It's been suggested that most first novels are really thinly veiled autobiography. Is this at all true about THE RULE OF FOUR?

Fiction in general seems to be a mixture of autobiography and wish fulfillment, and THE RULE OF FOUR is no different. In the autobiography category we would place many of the cosmetic details of life at Princeton, much of the research into the Hypnerotomachia, and the underlying preoccupation with friendship and love. In the wish-fulfillment category we would place writing a senior thesis as groundbreaking as Paul's, and maybe, on a bad day, wanting a professor or two to turn up dead.

What's next?

We're at work on our next co-written book. Now that we're both able to focus completely on our writing, we look forward to finishing it in a lot less time than THE RULE OF FOUR took!
Read More Show Less

Reading Group Guide

Discussion Questions from the Publisher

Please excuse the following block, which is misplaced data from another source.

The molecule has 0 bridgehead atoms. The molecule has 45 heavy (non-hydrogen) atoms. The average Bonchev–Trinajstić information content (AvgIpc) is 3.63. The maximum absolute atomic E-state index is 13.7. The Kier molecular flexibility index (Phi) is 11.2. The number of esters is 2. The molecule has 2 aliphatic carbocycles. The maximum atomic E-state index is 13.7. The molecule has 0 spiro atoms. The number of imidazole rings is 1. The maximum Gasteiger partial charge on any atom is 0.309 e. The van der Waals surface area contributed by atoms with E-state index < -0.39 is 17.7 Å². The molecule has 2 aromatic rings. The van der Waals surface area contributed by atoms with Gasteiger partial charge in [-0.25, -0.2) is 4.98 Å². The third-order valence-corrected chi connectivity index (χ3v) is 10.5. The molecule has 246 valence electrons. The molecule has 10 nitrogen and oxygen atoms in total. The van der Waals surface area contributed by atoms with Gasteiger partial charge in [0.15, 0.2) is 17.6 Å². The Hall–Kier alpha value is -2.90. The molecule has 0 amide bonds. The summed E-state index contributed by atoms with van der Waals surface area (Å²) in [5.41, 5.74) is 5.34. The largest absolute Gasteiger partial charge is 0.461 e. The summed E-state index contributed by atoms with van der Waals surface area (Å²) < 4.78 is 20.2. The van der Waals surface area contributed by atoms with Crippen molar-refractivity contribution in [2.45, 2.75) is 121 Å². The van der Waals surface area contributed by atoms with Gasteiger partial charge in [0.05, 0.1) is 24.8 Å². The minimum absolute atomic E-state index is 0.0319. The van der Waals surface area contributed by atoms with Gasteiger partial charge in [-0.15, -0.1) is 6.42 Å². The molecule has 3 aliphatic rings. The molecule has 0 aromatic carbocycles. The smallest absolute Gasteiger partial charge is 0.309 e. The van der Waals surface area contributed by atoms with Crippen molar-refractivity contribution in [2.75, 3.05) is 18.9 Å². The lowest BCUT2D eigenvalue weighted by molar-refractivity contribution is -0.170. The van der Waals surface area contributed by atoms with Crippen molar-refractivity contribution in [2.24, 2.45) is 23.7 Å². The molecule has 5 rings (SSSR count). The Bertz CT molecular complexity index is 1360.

THE OFFICIAL RULE OF FOUR READING GROUP GUIDE

These questions, discussion topics and author biography are intended to enhance your group's reading of The Rule Of Four by Ian Caldwell and Dustin Thomason, a contemporary thriller set in the rarified world of scholarship as much as in the world of centuries-old code-makers, and code-breakers. We hope this guide will add to your enjoyment of this suspenseful and unique debut novel.

1. One of the most unique aspects of this novel is its ability to take the reader directly into the lives of the student-heroes Tom and Paul (as well as Gil and Charlie), and then in a sentence place readers in the middle of Renaissance intrigue. Did you think tensions among the Princeton students and their mentors and rivals mirror those of the men centuries ago protecting the secrets? How were the conflicts similar, or different? Did you find that these character relationships drove the narrative as much as the decoding of the fascinating book, the Hypnerotomachia Poliphili (pronounced Hip-ner-AH-toe-mak-ee-a Poh-LI-fi-ly)?

2. The authors, Caldwell and Thomason, have been close friends since they where eight. Why is this important to the book?